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Negotiating Your Offers

March 26, 20244 min read

How To Negotiate PhD Offers

First, congratu-f*ckin-lations on your PhD offers! Remember when just a few weeks ago you were all stressed and wondering if anyone was going to make you an offer?

Well, they did!  And now, just a few days later you’re wondering if you can get a bigger stipend because, well yea, cost of living.

What is a PhD Offer and what’s included?

A PhD offer letter is usually a pdf they send you via email with your official admission letter to the University PhD program. This means you are officially accepted, and they are making you a financial offer to come and be a worker/student during your PhD and receive a living stipend. 

Now this is a bit precarious. Technically, most PhD people are classified as “students” but PhDs often provide services (teaching, research, etc.) and get paid to do so. But, they’re not usually classified as “workers”. This has increased union discussions at various schools, but it is not mainstream that PhD students are “workers”.

Therefore, the “stipend” is usually some amount of money given to a PhD student to live while they study, research, and provide services for the University.

This offer letter usually outlines how long the award is for (9 month vs 12 month appointments), health care coverage, tuition fee waiver, and the annual stipend amount.

What is a good stipend?

Stipends can vary from school to school, department to department, and across the different urban and rural areas of the US. 

Typical stipends range from $25,000 to $48,000 per year. I know that seems like a wide range, and it is. This depends on the cost of living in each area, and what department you are in. Typically STEM fields make a bit more than humanities fields, but social sciences also see higher stipend rates.

Cornell recently announced raising the minimum PhD stipend to $43,326 per year. This means students are receiving paid tuition and $43,326 per year to live on while they pursue their PhD full-time.

While most research based PhD programs are fully-funded, the National Science Foundation’s Survey of Earned Doctorate reports that ~15% of PhDs are self-funded.

How do I negotiate my PhD stipend?

You can try. You can always ask. But, these stipend amounts are typically set far above your head and aren’t likely to change just because you’d like them too.

This is actually a good thing. It keeps biases out of graduate stipends, and makes sure those doing similar work are paid similarly.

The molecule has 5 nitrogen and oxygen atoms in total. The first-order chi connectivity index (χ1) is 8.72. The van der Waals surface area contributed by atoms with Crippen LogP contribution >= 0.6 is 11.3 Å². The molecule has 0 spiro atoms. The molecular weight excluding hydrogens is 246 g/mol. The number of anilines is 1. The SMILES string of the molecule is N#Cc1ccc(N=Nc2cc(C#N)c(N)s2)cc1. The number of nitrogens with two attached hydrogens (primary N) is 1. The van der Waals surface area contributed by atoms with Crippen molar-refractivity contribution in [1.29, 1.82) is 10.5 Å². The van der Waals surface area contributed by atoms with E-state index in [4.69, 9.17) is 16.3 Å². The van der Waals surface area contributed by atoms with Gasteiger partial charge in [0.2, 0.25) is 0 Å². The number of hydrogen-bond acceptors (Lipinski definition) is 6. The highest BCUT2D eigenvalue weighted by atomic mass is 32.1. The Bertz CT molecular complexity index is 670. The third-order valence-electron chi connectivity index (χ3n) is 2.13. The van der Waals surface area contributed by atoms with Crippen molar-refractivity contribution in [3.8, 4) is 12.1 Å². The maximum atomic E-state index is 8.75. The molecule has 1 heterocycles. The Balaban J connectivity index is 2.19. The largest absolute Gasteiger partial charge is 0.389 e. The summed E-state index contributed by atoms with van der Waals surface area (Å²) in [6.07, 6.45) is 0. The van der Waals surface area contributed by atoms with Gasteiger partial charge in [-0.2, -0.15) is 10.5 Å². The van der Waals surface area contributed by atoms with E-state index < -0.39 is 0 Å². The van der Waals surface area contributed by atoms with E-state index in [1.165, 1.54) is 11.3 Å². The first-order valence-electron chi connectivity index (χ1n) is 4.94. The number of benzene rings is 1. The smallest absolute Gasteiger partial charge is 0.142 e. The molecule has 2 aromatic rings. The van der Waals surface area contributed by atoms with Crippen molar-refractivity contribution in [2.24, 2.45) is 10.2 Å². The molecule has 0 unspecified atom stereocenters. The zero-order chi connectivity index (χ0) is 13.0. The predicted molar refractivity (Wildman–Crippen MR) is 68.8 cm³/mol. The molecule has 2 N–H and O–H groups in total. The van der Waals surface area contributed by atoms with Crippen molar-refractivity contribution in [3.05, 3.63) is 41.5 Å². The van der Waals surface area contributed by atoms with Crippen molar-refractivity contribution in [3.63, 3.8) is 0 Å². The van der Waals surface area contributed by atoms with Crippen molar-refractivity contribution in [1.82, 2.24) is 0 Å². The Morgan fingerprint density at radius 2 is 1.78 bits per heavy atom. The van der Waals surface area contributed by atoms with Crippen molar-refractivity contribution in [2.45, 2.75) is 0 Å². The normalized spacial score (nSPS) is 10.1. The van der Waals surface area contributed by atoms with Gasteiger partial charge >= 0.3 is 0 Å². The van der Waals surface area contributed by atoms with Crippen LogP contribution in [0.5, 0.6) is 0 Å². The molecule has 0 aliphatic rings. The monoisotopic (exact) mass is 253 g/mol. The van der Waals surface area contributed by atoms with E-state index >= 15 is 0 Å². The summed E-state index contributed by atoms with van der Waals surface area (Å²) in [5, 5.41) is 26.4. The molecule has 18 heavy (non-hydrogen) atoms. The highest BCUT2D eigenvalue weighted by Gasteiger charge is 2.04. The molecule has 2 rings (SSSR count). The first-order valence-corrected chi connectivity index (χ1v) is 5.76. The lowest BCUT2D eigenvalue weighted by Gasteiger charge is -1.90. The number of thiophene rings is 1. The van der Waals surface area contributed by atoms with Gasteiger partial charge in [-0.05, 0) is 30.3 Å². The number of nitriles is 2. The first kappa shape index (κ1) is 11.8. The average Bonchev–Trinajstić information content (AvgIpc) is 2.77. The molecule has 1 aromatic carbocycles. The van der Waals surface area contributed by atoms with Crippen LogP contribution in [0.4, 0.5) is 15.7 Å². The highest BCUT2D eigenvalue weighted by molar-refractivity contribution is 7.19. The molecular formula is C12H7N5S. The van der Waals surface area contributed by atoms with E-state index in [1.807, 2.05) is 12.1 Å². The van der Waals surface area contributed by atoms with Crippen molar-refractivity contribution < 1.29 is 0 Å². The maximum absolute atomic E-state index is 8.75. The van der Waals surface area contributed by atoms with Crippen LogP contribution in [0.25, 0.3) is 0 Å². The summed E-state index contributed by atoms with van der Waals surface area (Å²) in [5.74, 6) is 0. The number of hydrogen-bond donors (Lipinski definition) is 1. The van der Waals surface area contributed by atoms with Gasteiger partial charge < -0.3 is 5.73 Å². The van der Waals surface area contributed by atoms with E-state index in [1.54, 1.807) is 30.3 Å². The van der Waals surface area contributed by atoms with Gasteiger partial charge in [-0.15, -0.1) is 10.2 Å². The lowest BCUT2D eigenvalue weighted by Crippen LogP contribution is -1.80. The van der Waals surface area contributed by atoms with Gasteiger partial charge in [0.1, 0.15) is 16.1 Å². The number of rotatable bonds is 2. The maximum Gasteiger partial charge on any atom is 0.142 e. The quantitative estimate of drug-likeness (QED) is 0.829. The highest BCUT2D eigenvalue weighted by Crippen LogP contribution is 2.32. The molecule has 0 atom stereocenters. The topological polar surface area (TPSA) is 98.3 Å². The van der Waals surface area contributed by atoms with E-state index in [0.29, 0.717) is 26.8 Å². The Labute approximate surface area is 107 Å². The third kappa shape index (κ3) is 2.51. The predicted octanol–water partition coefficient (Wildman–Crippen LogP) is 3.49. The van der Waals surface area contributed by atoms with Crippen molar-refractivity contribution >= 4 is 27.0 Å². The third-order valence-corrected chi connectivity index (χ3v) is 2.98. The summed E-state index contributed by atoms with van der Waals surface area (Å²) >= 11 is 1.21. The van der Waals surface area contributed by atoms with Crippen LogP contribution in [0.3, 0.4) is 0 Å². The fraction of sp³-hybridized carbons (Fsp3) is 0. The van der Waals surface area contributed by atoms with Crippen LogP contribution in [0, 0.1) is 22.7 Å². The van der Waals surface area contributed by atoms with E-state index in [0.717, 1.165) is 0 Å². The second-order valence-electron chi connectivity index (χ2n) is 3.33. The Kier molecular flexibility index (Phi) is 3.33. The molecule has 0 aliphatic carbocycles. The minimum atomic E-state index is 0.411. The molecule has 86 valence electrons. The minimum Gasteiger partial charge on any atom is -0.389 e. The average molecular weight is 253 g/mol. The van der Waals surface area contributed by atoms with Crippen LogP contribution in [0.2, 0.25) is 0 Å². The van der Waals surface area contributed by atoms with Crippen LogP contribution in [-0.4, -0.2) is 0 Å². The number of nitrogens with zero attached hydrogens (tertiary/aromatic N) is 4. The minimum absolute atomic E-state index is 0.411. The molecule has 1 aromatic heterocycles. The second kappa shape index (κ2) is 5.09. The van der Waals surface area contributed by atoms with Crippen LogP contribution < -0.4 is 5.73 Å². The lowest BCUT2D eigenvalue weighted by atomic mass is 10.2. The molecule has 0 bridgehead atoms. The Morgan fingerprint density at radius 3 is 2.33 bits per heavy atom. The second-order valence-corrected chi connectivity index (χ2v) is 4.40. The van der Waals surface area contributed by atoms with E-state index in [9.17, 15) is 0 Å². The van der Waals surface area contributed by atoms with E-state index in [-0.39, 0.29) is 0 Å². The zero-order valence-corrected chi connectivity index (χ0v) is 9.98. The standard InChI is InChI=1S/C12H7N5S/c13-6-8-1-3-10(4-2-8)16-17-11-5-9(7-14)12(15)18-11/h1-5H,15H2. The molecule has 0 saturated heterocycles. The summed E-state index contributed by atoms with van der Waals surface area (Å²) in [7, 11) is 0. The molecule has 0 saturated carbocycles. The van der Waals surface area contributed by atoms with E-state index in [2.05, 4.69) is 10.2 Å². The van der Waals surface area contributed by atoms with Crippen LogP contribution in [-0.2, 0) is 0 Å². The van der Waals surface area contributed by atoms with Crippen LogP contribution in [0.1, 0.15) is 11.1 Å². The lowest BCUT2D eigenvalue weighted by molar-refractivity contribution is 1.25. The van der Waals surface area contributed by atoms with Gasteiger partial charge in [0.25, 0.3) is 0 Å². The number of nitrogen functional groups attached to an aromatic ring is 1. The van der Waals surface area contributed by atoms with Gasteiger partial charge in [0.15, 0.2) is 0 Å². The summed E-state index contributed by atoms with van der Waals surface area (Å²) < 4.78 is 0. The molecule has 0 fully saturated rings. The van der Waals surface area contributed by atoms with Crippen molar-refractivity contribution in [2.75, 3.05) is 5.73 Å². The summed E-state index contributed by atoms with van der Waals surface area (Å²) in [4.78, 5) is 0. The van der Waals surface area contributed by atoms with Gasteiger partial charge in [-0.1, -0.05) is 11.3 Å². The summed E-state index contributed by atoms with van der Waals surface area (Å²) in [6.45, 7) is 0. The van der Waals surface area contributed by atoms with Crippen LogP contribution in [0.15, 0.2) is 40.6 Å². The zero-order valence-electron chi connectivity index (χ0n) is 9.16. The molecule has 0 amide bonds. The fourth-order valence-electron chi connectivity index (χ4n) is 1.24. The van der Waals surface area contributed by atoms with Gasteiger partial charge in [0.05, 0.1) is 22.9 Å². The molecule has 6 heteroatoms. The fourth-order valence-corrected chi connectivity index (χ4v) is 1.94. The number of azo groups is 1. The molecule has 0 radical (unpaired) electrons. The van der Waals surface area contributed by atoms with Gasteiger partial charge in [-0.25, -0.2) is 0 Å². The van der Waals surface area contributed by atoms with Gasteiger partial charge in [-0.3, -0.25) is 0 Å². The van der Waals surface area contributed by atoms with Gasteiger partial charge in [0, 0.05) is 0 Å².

If you have competing offers you can send an email with that information. Let them know your other offer amount, and that you would 100% be excited to commit to this program if they can match that stipend. This tells them you are serious, and their efforts to raise your stipend will be fruitful. Remember, they may not have flexibility to alter your offer package, but it’s a great idea to ask.

Possible extra things to negotiate:

  • Ask if you can get a 12-month stipend instead of a 9-month (if that was your original offer). 

  • Ask about additional merit scholarships you may apply for (which puts money directly into your pocket, instead of to the University). 

  • Ask about additional funding (travel, etc.) available during your tenure.

  • Ask for a moving expense allowance.

Or, you could apply for fellowships that may pay a higher rate than your stipend. For example, if my offer was $30,000 per year I may want to apply for NSF Graduate Research Fellowship Program, which has an annual stipend of $37,000. Now you don’t get to keep both the $30,000 stipend from the school and the $37,000 from NSF, but you do get to make an extra $7,000 per year, so that counts for something.

What if I really want to go to this school, but the offer is bad?

First, do your math. What do your finances look like without doing this PhD and with it?

This requires you to examine how much money you make now, how much you will make during your PhD, and after your PhD. Then you can do a ROI calculation to see if this small blip matters. For example, MD students go hundreds of thousands of dollars in debt, but know they will make it up and thus feel secure to make that decision.

If it doesn’t make financial sense, or you feel unsafe to move forward, it is OK to wait. It is OK to pursue a different path.

Want to talk with experts about your PhD applications?  Join us in the FearlessGrad Program!



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